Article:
The Great Divide

6 January 2012

I attended the launch of David Roodman’s “Due Diligence: An impertinent inquiry into microfinance” which played to a packed house of practitioners and representatives of the larger International Development Community. I haven’t read more than the opening chapter of the book and so I shouldn’t comment yet, but I will, based on David’s remarks and a briefing paper he distributed (which can also be found on his blog

David is of the “microfinance has zero impact on poverty” school which holds that, based on a handful short term (18 month) “Randomized Control Trials”, the benefits of MF as a tool to fight poverty have never been demonstrated. He does not go as far as Milford Bateman (“Why Microfinance Doesn’t Work”) in arguing that microfinance actually exacerbates poverty, but rather argues that it does “provide useful services to millions of people in a businesslike way.”

I suppose it is an indication of the state of the industry that those of us who have dedicated most of our working lives to channeling financial services to the poor have to take some encouragement from that characterization.

I’ve learned to sit still while listening to people decry how we practitioners have “oversold” the impact of microfinance on poverty, that it can’t by itself pull people out of poverty, doesn’t empower women etc. My problem is I know that it can do these things, and that the key factor is not how poor a person is to begin with, but rather how determined he or she is to get out of poverty. Had we 25 years ago, as Roodman recommends in his synopsis, “eschewed any drive to extend credit to the poorest”, then many of FINCA’s most spectacular success stories would never have happened.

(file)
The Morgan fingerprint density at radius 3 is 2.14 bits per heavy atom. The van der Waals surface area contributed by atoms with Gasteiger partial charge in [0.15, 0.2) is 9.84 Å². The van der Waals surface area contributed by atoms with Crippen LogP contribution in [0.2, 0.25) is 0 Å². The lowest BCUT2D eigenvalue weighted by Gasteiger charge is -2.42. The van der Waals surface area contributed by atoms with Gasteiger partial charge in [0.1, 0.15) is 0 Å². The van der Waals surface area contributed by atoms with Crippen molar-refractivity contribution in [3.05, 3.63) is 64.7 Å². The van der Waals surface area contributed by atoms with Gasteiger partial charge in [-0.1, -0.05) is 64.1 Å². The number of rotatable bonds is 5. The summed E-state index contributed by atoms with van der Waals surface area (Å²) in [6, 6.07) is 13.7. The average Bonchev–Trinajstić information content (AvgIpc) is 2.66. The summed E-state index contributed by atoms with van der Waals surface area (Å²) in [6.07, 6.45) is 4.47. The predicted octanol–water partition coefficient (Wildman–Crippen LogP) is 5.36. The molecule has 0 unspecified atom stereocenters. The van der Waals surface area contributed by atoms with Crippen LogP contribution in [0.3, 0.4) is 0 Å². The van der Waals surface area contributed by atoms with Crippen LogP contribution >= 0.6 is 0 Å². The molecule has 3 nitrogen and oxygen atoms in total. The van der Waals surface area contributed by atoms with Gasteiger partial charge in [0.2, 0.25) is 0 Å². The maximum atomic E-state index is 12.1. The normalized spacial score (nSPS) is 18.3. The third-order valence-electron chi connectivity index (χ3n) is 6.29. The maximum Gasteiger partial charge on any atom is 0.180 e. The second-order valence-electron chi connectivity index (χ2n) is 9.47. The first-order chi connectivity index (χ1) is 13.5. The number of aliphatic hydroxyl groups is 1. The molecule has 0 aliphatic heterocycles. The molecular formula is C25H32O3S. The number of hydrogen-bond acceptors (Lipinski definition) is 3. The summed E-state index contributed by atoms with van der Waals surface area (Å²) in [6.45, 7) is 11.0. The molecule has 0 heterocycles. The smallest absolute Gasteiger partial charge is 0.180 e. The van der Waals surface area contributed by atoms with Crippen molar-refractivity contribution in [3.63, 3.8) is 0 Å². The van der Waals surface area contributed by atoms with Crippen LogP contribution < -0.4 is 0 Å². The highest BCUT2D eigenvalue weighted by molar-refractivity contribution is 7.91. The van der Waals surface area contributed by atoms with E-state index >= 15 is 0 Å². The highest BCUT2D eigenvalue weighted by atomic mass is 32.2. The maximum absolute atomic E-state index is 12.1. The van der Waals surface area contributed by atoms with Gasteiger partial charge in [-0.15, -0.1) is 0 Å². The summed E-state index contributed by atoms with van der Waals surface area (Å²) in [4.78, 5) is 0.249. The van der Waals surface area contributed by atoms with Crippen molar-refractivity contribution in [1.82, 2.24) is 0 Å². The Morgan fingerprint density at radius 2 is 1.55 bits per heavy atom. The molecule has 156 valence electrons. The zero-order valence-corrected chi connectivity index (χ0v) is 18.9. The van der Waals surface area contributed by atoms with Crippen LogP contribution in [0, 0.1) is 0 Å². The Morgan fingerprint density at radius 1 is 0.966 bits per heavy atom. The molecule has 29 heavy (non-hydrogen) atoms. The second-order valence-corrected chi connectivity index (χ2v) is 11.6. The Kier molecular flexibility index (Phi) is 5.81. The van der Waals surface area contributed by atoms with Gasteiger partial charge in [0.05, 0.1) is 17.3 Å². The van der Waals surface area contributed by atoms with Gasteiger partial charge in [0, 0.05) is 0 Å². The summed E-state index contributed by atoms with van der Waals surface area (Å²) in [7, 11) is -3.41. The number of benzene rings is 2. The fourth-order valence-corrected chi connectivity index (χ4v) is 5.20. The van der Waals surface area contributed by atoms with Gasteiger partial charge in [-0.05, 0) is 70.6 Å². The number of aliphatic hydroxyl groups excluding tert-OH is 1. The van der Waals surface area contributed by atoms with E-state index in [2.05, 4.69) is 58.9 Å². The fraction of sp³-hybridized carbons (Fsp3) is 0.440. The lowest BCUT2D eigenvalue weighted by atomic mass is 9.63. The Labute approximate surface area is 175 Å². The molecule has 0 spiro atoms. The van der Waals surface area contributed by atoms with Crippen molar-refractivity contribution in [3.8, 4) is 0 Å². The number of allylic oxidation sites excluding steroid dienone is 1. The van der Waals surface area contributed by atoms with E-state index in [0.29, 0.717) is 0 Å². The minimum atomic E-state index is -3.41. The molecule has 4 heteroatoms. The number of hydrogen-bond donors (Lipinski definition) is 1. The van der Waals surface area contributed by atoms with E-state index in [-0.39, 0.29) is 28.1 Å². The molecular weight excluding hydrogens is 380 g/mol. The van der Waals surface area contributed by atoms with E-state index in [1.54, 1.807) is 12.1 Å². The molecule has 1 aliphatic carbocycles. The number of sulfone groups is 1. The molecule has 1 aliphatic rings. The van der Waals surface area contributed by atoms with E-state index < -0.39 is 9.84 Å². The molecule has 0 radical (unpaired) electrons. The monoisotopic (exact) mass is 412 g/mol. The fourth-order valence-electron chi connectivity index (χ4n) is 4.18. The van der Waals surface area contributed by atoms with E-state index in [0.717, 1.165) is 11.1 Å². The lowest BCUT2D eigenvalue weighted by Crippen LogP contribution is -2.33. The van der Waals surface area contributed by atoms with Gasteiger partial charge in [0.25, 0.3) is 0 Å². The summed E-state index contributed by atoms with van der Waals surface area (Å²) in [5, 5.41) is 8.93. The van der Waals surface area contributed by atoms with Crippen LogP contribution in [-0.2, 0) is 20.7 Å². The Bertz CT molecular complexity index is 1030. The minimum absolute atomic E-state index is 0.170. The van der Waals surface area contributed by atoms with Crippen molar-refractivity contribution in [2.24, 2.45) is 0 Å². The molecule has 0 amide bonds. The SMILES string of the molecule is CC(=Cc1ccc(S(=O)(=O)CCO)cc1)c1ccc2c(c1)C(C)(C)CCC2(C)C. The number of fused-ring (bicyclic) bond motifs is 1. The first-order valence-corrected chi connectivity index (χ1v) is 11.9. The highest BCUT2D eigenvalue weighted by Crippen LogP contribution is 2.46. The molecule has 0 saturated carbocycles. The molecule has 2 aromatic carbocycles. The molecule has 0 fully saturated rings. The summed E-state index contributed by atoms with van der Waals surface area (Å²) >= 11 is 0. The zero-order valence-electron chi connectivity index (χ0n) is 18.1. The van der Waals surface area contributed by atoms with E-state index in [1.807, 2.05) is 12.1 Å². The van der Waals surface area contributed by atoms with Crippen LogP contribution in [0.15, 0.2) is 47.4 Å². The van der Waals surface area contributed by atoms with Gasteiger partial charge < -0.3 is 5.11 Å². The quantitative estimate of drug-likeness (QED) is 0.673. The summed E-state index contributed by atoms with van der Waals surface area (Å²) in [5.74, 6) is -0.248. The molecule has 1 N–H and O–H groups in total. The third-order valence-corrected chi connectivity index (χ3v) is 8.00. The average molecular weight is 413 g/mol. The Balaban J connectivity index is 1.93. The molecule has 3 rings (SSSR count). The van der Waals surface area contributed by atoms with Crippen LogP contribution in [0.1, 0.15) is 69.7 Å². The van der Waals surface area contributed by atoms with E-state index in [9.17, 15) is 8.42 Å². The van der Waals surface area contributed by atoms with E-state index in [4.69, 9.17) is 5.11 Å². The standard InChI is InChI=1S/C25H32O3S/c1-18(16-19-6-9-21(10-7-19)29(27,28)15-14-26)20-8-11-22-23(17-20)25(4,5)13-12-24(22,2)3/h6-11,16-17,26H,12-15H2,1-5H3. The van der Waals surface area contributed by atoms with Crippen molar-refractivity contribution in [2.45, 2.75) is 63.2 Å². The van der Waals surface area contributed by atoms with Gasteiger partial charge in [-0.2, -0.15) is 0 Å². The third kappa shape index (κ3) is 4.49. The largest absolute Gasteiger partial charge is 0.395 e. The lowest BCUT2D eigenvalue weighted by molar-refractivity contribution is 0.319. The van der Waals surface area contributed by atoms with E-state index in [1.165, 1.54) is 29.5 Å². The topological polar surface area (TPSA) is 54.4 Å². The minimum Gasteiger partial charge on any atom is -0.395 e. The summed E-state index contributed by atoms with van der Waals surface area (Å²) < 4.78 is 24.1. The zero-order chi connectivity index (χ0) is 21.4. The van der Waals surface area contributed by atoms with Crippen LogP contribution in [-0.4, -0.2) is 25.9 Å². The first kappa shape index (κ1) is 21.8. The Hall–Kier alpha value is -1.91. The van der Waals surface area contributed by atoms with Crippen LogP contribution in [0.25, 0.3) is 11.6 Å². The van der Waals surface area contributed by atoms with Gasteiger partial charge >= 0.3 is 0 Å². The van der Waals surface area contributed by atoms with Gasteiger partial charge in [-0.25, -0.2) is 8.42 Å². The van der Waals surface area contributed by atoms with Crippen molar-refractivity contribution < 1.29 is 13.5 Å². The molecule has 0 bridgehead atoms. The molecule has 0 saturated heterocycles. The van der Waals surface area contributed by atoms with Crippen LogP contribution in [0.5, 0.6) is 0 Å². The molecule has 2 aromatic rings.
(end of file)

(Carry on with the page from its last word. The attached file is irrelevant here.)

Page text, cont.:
To be fair, David and I have different perspectives, I having lived through the “golden age” of microfinance when the first mover clients were the most entrepreneurial people in their villages and realized windfall profits when moving off credit from loan sharks at 10% per day to FINCA loans at 3% per month. By the time David arrived on the scene, microloans had become easy to obtain in many markets, drawing in more marginal microentrepreneurs whose businesses faced more competition and steadily declining returns. He naturally — but erroneously — concluded that we all “made up” the more dramatic success stories.

More to come, once I read the book.

Rupert Scofield


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